Novel elements: characters you want to spend a whole book with

One flaw in many books is that even though the writing is good, the hero or heroine is a person that I would not want to spend five minutes with in real life. It’s rare for me to start a book and not finish it (DNF), but when I do that’s generally the reason.

I’m not expecting a character to be a friend, necessarily. Lindsay Buroker’s assassin Sicarius or Rachel Neumeier’s executioner Ezekiel Korte are not comfortable characters, but when they’re on the page I pay attention. There has to be something about a POV character that I either like or respect.

Michael Hauge has some good suggestions to make about how to get the reader interested in a character.

  1. Make your character sympathetic
  2. Make your character funny
  3. Make your character likeable
  4. Put your character in jeopardy
  5. Make your character powerful

You can use one of any of these to get the reader to identify with your character, but it’s more effective if you can use a couple.

This is one of the elements of writing that I need to focus on. I become intrigued by an interesting idea and end up with a story that’s focused on an issue — when it should be about the character’s reactions to the issue. I’ve gotten feedback that my writing is not emotional enough. This is especially a problem if you’re writing romance.

Romance readers are notoriously harder on the heroine than they are on the hero. A hero can be a complete jerk for 90% of the story, then grovel at the end and confess his True Love for the heroine — and he’ll get away with it. But the heroine has to be likable, or readers will complain. She can’t be a Mary Sue, a perfect character without flaws, but her flaws can’t make her unlikeable. Apparently this is because most romance readers are women who use the heroine as a placeholder for themselves.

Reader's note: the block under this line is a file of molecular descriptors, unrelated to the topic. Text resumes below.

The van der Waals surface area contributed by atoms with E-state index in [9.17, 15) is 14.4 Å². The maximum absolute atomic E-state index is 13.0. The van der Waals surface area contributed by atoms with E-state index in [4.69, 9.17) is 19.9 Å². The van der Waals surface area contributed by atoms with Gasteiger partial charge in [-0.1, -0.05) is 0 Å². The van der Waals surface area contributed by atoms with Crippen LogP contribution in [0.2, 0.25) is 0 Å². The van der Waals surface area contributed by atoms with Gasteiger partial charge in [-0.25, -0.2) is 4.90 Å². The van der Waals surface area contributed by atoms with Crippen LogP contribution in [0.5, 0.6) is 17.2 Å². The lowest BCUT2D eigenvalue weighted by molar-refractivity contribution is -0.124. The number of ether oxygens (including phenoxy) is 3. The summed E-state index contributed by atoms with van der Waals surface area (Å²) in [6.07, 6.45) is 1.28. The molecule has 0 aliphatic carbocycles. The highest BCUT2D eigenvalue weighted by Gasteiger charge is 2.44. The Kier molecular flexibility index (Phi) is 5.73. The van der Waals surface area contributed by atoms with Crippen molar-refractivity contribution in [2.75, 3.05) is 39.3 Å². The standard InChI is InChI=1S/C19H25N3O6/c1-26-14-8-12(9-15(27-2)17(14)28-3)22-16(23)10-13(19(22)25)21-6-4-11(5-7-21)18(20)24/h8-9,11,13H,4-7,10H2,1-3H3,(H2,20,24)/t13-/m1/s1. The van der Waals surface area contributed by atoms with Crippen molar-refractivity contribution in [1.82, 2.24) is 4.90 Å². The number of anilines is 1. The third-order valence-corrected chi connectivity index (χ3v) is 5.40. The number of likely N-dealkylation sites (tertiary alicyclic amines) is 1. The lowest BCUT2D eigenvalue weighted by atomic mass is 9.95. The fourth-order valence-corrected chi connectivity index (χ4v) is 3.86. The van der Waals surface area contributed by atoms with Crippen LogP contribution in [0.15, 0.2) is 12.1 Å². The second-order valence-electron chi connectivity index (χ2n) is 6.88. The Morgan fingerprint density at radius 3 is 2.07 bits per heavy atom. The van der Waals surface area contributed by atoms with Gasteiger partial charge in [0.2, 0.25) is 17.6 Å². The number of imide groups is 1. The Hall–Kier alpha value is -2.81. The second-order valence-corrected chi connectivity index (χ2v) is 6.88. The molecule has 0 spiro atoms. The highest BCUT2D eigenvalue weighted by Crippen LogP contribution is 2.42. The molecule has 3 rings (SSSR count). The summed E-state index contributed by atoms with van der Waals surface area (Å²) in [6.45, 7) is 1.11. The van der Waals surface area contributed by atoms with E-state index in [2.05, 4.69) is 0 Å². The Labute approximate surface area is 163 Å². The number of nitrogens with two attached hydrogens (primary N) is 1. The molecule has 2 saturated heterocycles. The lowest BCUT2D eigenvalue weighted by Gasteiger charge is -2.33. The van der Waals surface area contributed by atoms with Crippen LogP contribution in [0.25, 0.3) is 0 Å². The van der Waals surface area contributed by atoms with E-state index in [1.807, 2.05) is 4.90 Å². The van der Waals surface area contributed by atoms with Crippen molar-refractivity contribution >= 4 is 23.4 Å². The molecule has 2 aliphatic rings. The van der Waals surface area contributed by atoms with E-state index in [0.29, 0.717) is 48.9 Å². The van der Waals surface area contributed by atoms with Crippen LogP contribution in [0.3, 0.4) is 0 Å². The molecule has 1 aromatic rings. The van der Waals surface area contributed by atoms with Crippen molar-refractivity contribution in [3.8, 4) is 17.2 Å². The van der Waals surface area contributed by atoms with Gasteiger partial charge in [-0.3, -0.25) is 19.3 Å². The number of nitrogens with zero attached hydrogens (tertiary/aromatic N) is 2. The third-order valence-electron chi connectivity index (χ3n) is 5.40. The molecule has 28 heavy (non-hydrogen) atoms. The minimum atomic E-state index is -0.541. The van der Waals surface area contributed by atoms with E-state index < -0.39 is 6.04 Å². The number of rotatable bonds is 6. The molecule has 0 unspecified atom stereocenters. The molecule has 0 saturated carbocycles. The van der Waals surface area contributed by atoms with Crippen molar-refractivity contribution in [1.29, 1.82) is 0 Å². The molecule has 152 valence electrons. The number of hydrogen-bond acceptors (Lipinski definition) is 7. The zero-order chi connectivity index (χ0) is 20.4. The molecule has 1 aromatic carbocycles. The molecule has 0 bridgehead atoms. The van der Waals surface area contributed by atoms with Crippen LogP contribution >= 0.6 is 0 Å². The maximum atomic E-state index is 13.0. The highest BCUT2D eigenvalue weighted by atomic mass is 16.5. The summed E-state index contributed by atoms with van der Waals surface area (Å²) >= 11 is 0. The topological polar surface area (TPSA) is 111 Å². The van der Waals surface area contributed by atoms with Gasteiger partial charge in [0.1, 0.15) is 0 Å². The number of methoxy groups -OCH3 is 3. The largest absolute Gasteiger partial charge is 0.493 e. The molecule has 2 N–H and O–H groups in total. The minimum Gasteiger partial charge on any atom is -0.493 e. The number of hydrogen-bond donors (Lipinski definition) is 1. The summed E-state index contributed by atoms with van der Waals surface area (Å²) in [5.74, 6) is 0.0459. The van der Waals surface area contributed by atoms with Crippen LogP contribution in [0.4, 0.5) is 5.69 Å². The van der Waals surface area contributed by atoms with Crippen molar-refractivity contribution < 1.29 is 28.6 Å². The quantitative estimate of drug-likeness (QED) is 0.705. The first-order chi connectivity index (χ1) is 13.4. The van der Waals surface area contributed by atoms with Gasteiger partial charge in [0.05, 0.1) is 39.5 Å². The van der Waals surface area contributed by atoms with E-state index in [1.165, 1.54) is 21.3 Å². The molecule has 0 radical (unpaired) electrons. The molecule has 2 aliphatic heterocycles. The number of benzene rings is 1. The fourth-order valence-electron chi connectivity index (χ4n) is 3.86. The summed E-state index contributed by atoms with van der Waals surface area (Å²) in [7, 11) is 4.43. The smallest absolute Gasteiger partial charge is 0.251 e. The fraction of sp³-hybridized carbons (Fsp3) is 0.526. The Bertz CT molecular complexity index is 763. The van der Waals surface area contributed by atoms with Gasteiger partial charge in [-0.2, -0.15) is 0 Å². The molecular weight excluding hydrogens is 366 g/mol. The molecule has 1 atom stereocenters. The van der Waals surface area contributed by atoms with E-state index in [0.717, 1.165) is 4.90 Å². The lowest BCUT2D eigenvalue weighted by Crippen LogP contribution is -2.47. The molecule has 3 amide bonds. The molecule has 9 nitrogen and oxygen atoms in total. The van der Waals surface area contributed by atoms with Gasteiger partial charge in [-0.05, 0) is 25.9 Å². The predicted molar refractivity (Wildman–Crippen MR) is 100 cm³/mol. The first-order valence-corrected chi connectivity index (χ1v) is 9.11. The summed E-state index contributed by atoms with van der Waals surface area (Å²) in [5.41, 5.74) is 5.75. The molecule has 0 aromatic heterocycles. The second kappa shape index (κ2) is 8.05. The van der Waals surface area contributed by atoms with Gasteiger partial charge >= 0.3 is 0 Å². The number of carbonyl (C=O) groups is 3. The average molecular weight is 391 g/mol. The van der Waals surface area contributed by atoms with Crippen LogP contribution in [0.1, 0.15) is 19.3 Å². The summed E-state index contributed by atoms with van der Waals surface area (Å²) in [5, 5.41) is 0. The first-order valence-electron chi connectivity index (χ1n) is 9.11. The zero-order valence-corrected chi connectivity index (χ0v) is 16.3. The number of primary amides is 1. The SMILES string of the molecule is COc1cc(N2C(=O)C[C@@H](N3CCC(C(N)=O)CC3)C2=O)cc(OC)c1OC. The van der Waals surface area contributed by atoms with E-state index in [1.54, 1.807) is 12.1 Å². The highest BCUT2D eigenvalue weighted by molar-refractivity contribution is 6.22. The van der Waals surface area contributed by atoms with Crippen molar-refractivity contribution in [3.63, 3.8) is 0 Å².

Personally, if either character is too much of a jerk  I start to wonder why I am spending time with them. I just tried reading a contemporary romance novel that had an Alpha hero of the classic mode: rich, arrogant, and controlling. I didn’t make it past the first paragraph before starting to fantasize about the hero meeting with a terrible car accident. I’m only on the third page and I’m not sure I’ll be able to make it past the first chapter, simply because I loathe this guy so much.

What about you? Are there qualities in a character that will make a book a DNF for you?

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Author: Evelyn Hill

Writer of inspirational historical romances. Crazy cat lady (i.e., I have a crazy cat) who lives in the Pacific Northwest.

2 thoughts on “Novel elements: characters you want to spend a whole book with”

  1. When I dislike characters, I think it’s more because of the author’s attitude towards them than anything else.

    For example, sometimes authors give a cruel, evil character a tragic backstory. Some authors just do this to explain why he became what he is, and that’s fine. But some (horrible) authors make it clear that now we know the character was bullied/tortured/destitute in his youth, we’re supposed to forgive him and like him.

    I can’t stand it when that happens. I think female authors do this more frequently than the male ones. I’ve also noticed that when women do this to a character, the character is usually goodlooking and male. Not only do I find this morally offensive, I also think it’s lazy writing. What a cheap way to bring out an emotional response in your readers!

    Like

  2. That’s a good point, Haerin. It’s common for romance novels to have a rotten hero with a sad past. Perhaps because some women love the idea of reforming bad boys?
    Laura Kinsale pulled it off with a nasty heroine in ‘For My Lady’s Heart’ — at least, when I finally understood why the heroine was being so unpleasant, I was able to accept her actions and move on. But by that point in the book, she was ready to sacrifice everything she had to save the hero. Usually, the nasty character just says “Oops! My bad.” which is much less convincing.

    Liked by 1 person

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